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Archive for Tuesday, November 26, 2002

Federal authorities charge three in ‘nightmare’ identity-theft ring

November 26, 2002

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— Federal authorities broke up what they called the biggest identity theft case in U.S. history and charged three men Monday with stealing credit information, draining victims' bank accounts and ruining their credit.

U.S. Atty. James Comey said the losses were calculated so far at $2.7 million but would balloon to many more millions and affect consumers in every state. He said credit information for 30,000 people was stolen and authorities were trying to determine how many of those individuals were victimized.

The prosecutor called the case "every American's worst financial nightmare multiplied tens of thousands of times."

Authorities said the scheme began about three years ago when Philip Cummings, a help-desk worker at Teledata Communications, a Long Island software company, sold passwords and codes for downloading consumer credit reports to an unidentified person.

Cummings was allegedly paid roughly $30 for each report, and the information was then passed on to at least 20 other people, who set out to make money from the stolen information, prosecutors said.

"The potential windfall was probably far greater than the content of a bank vault, and they didn't even need a getaway car. All they needed was a phone and a computer, or so they thought," said FBI Assistant Director Kevin P. Donovan.

More than 15,000 credit reports were stolen from Experian, a credit history bureau, using passwords belonging to Ford Motor Credit Corp., officials said.

They said thousands of other credit reports were stolen from companies such as Washington Mutual Finance Co. in Crossville, Tenn.; Dollar Bank in Cleveland; Sarah Bush Lincoln Health Center in Illinois; the Personal Finance Co. in Frankfort, Ind.; the Medical Bureau in Clearwater, Fla.; Vintage Apartments in Houston; and Community Bank of Chaska in Chaska, Minn.

Victims have reported losing money from their bank accounts, seeing their credit cards hit with unauthorized charges and having their identities assumed by strangers.

Comey said one sobbing victim telephoned prosecutors to say someone stole her identity, opened a $35,000 line of credit and cashed a check for $34,000.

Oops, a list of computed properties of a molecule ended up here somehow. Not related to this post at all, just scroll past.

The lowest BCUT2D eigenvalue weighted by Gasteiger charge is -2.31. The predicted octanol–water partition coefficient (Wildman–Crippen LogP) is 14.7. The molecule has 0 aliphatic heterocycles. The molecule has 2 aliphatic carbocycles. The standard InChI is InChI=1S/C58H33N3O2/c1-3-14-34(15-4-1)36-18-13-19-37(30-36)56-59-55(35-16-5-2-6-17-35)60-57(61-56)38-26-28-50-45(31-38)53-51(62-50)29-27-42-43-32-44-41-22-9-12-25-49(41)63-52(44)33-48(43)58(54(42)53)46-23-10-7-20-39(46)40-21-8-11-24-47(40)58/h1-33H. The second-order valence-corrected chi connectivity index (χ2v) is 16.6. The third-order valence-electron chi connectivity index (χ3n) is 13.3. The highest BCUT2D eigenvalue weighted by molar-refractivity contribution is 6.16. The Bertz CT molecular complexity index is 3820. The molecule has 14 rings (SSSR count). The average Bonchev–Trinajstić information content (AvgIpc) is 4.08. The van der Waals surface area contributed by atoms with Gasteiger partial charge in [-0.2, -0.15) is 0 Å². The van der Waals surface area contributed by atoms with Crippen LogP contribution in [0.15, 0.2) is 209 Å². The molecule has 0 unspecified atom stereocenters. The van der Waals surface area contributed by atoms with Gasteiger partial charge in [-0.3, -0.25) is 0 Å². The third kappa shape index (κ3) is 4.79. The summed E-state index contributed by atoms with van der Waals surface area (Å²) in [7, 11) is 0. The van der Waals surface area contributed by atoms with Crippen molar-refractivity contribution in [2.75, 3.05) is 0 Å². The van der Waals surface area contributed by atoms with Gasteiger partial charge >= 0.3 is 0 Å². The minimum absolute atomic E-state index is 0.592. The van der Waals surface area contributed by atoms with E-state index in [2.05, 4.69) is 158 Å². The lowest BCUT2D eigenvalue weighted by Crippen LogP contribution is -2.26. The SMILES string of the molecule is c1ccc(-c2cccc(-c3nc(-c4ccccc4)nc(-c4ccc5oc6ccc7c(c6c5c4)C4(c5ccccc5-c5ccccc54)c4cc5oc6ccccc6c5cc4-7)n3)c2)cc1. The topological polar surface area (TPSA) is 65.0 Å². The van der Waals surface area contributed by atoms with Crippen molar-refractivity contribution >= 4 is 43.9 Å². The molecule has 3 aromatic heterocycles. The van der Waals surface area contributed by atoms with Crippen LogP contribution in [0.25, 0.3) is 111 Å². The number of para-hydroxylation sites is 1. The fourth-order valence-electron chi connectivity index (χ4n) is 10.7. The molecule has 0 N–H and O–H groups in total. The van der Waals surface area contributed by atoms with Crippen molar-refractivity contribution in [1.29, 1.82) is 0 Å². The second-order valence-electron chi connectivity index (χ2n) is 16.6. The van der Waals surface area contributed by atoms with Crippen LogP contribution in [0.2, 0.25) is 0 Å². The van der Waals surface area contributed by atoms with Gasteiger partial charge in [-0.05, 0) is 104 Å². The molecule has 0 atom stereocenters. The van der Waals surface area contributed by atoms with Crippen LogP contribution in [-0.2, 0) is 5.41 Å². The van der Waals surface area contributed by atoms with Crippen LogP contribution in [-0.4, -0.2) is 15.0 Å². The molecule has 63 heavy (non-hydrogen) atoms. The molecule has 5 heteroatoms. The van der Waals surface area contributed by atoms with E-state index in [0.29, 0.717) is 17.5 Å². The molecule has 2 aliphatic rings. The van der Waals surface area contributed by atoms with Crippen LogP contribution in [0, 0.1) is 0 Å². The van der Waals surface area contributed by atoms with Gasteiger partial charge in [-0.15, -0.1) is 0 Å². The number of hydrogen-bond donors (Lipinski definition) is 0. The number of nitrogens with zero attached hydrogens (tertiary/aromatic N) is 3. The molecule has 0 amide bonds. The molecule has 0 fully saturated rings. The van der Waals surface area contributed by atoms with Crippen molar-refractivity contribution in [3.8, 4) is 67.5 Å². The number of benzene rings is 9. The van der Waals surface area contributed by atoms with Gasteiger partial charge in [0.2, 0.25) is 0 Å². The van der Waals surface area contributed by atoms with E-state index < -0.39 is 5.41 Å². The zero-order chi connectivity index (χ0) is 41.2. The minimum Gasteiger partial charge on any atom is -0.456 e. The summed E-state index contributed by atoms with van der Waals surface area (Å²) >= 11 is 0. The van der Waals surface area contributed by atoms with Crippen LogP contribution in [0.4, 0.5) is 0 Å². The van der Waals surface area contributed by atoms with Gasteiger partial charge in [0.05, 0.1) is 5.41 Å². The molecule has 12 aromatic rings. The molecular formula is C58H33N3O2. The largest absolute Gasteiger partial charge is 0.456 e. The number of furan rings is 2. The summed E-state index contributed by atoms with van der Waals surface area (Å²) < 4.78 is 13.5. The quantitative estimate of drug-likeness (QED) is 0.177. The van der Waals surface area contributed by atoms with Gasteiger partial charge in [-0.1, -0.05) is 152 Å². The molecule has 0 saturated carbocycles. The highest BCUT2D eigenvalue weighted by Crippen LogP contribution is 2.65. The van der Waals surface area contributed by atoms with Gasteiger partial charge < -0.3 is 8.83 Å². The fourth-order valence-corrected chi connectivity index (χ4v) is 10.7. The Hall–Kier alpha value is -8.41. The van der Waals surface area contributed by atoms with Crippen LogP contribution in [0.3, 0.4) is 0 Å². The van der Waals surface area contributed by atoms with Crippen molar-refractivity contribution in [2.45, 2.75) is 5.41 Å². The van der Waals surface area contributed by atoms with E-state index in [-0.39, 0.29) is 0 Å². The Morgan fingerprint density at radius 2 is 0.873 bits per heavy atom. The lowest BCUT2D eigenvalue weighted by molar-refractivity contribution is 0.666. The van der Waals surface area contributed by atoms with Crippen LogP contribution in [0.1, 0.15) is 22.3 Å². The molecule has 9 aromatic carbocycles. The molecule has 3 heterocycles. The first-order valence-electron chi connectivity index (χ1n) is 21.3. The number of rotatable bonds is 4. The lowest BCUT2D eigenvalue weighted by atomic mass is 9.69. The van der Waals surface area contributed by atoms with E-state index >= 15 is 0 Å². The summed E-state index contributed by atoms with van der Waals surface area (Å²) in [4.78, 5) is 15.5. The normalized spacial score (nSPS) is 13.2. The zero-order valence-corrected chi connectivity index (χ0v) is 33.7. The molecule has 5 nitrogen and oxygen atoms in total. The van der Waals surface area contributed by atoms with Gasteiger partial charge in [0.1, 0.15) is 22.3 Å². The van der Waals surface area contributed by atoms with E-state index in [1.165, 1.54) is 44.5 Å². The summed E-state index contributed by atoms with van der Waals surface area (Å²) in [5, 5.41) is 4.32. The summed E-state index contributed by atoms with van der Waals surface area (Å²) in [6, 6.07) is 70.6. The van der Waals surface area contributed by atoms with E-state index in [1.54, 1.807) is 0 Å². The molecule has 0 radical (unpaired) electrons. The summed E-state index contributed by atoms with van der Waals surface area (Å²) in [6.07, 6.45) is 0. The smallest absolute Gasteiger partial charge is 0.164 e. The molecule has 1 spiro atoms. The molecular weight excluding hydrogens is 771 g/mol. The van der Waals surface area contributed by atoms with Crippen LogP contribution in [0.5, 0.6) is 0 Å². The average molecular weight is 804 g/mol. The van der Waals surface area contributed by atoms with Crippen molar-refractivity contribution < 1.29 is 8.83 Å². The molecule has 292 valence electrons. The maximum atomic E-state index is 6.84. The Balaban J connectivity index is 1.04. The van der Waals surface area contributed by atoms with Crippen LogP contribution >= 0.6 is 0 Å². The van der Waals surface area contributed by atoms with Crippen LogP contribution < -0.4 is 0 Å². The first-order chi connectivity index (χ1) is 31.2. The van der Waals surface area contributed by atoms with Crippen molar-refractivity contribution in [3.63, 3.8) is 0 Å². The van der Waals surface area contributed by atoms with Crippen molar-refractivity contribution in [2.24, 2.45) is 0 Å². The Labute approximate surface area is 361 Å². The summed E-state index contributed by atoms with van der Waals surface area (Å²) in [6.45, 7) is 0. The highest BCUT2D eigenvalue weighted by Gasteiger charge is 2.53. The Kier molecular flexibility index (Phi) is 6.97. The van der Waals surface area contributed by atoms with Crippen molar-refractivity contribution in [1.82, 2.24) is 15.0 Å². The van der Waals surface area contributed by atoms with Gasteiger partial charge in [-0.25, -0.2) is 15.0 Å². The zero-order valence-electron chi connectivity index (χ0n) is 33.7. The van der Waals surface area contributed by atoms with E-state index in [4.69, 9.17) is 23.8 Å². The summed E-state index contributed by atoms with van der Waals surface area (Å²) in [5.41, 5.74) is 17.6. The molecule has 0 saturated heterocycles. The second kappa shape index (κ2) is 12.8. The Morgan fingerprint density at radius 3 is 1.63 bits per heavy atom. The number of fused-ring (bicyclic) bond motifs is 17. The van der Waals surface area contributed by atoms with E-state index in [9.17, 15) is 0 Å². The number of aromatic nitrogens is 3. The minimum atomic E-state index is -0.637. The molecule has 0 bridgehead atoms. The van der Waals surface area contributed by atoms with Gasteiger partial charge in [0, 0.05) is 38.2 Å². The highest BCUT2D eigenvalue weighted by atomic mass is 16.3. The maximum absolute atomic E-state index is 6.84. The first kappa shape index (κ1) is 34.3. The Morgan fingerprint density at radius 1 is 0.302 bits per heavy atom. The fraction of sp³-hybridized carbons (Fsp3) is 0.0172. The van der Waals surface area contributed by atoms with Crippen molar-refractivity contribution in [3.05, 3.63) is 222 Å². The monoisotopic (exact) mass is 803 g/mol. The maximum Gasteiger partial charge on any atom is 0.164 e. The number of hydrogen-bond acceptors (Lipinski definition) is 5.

Philip Cummings, right, is one of three men charged with
orchestrating what federal authorities believe is the largest
identity-theft case in U.S history. The men allegedly stole credit
information from more than 30,000 people. Cummings is shown Monday
leaving court in New York with his sister Jean.

Philip Cummings, right, is one of three men charged with orchestrating what federal authorities believe is the largest identity-theft case in U.S history. The men allegedly stole credit information from more than 30,000 people. Cummings is shown Monday leaving court in New York with his sister Jean.

"So that's now on her back, that $34,000," he said. "The people that take the hit ultimately will be all of us, although in the short term it will be the companies that paid on the credit cards, the banks that lent them money."

Comey said there was no reason to suspect a terrorism connection, with simple greed the apparent motive. He said prosecutors were sending letters to the more than 30,000 victims, offering help.

He said the investigation was still in its early stages, though prosecutors had "found the guys who opened the fire hydrant of fraud."

Cummings, 33, of Cartersville, Ga., was released on $500,000 bond after an appearance Monday in Manhattan federal court at which he did not speak. His lawyer declined to comment on the charges. If convicted, Cummings could get up to 30 years in prison for wire fraud and millions in fines.

In addition to Cummings, the FBI also charged Linus Baptiste and Hakeem Mohammed in the fraud.

Baptiste allegedly downloaded hundreds of credit reports with Cummings' access passwords. Baptiste's lawyer declined to comment on the case. Mohammed has pleaded guilty to mail fraud for making changes to individual credit accounts.

In a company statement, Teledata officials said they had cooperated with the probe over the past eight months and were "pleased to learn that it has apparently come to a successful conclusion."

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